Rent Dispute Sends Airline History Museum Back to Court

The museum claims Signature Flight Support is charging them rent in violation of an existing lease agreement.

The Airline History Museum in Kansas City, Missouri, has been shut down and locked up since July as the result of a rent dispute. [Credit: Airline History Museum]

The Airline History Museum (AHM) located at Charles B. Wheeler Downtown Airport (KMKC) in Kansas City, Missouri, has been shut down and locked up since July 2022, as the result of a rent dispute with Signature Flight Support. Museum officials are heading to court next month, hoping to rectify the situation.

Signature Flight Support is one of the largest FBO chains in the world, with over 200 locations. Lease holdings at various airports include buildings that house office space, hangars, and undeveloped properties.

According to John Roper, president of the board for the AHM, Signature does not have the authority to force the museum to pay rent, noting that a 2005 lease with the City of Kansas City, Missouri, the airport sponsors states the AHM "pays $0.00 in annual building and ground rent as long as the parcel is a non-profit Airline History Museum as authorized by the Federal Registry.".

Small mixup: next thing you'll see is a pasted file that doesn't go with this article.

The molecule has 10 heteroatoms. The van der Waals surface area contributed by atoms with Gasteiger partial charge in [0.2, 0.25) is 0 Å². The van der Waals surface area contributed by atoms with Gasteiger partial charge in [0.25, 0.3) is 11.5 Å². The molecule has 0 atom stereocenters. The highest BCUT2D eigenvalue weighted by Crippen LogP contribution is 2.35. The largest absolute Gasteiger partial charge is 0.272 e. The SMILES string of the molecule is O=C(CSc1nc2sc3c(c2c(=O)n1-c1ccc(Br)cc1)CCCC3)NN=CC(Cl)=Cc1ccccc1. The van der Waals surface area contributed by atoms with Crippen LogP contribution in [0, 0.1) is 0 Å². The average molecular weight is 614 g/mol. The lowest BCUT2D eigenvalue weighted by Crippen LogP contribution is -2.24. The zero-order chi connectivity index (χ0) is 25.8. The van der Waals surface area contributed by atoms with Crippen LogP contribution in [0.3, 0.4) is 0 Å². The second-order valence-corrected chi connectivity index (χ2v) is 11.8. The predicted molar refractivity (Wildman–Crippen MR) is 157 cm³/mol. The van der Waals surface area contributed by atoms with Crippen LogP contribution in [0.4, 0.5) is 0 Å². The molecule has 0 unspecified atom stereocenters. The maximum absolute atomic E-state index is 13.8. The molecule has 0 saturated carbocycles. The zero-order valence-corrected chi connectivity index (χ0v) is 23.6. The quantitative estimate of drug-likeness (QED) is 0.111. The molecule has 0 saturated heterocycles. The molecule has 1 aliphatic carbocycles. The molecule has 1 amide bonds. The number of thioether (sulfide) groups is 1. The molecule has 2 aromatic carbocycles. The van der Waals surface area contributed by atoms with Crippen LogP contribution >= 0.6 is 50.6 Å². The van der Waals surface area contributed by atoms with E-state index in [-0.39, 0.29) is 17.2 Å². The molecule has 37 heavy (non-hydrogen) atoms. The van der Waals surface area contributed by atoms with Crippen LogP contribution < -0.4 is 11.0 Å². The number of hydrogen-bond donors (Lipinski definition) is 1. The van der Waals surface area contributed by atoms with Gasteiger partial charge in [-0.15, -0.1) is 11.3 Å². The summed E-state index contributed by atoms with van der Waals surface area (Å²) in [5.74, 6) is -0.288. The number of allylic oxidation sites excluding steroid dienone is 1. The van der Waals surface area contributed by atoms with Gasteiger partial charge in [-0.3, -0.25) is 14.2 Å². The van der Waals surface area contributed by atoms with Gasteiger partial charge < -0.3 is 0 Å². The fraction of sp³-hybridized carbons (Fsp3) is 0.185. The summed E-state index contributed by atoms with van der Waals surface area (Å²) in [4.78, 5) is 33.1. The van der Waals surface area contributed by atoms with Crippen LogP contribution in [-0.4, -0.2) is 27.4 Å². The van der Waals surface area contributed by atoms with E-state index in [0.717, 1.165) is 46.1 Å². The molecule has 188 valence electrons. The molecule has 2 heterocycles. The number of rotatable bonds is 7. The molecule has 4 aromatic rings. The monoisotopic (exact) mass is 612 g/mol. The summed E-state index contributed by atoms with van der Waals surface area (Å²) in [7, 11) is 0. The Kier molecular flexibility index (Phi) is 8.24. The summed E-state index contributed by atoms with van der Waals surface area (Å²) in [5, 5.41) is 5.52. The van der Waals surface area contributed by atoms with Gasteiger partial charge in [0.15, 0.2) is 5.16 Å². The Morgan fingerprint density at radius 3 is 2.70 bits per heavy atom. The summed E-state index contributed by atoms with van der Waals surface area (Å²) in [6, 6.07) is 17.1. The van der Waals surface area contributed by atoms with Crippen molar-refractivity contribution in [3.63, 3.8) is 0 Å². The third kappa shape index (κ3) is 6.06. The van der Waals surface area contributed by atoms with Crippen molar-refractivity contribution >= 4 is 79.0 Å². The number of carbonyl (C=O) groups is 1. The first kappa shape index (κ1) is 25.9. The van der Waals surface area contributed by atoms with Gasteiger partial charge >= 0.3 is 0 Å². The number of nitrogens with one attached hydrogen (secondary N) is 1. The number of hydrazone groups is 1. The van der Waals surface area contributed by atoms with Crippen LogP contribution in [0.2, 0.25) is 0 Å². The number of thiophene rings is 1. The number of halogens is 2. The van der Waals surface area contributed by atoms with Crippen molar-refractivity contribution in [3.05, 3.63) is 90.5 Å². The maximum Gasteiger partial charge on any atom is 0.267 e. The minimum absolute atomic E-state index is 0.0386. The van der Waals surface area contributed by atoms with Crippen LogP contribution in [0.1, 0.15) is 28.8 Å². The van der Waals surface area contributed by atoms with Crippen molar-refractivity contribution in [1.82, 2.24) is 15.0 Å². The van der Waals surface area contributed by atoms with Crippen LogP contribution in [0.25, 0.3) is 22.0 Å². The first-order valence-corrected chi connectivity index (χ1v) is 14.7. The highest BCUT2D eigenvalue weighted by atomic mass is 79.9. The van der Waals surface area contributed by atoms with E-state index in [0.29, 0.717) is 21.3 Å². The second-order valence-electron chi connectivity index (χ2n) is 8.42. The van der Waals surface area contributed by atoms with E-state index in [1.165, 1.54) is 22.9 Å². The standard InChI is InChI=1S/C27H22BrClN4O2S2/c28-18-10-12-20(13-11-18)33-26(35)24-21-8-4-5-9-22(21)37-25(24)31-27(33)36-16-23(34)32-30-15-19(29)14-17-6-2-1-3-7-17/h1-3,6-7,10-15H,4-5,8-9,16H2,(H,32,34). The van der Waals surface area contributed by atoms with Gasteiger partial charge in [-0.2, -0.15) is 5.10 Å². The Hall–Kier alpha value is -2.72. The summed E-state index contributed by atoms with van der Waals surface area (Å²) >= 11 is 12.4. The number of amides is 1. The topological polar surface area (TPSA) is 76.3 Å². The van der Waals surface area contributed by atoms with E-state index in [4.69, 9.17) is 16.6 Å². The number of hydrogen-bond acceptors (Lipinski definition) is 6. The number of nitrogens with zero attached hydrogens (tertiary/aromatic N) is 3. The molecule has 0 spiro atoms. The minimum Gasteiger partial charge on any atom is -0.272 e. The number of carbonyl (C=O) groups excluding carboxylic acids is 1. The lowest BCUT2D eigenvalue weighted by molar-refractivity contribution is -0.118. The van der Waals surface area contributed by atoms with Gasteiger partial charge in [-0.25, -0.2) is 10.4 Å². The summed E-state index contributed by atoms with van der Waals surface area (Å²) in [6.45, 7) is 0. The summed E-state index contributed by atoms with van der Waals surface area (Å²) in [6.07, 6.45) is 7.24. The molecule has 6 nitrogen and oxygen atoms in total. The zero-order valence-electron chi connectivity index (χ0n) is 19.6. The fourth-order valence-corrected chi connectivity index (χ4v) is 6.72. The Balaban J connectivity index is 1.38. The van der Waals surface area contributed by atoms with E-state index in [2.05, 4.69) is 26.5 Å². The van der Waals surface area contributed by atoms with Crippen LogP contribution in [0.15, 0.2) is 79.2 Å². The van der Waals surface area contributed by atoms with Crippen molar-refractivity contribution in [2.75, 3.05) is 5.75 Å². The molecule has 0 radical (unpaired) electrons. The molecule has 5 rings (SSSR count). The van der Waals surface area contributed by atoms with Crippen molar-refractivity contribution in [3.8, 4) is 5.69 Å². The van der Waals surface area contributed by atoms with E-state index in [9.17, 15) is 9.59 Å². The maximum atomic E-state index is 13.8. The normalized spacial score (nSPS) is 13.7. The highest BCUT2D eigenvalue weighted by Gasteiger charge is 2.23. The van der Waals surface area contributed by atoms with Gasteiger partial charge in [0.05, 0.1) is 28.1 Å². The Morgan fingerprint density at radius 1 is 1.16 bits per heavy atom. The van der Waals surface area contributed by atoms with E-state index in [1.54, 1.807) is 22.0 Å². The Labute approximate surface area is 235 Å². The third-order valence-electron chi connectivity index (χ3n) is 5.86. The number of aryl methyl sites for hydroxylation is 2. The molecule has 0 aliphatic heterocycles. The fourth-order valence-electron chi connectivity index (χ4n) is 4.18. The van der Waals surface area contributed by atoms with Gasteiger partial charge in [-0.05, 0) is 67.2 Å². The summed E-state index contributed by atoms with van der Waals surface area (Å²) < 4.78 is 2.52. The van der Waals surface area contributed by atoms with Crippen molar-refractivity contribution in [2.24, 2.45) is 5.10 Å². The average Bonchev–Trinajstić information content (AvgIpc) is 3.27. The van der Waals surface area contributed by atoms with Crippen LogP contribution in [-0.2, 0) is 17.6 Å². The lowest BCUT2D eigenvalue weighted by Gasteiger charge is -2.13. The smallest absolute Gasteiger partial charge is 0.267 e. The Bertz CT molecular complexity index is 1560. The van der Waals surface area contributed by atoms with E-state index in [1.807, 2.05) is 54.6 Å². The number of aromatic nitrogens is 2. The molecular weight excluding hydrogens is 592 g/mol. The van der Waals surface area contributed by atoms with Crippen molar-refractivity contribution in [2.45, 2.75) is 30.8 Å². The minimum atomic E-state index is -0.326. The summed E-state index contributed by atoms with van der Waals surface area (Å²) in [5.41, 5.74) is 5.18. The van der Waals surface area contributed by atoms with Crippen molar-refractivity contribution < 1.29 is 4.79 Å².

The AHM has been at the airport since 1986 and in its present location since 2000.

Signature Flight Support came to the airport in 2006, when the previous leasee, Executive Beechcraft, sold out to Signature Aviation.

According to the AHM website, "The sublease of Hanger 9 to AHM, is spelled out in the Master Lease Agreement, dated 2005. In 2009 the City Council made a 2nd Amendment to this Master Lease, allowing AHM use Hanger 9 rent-free through 2035 (City Ordinance 090370). Both Signature and the City agreed to this, and Signature received financial benefits from the City for allowing the Museum to remain in Hangar 9."

"It is memorialized that the city could not charge Signature rent as long as Signature does not charge the museum rent and we remain a nonprofit. This was done by city ordinance in 2009, yet Signature wrongfully charged us rent," said Roper.

According to the AHM website, Signature illegally collected $61,500 from the museum.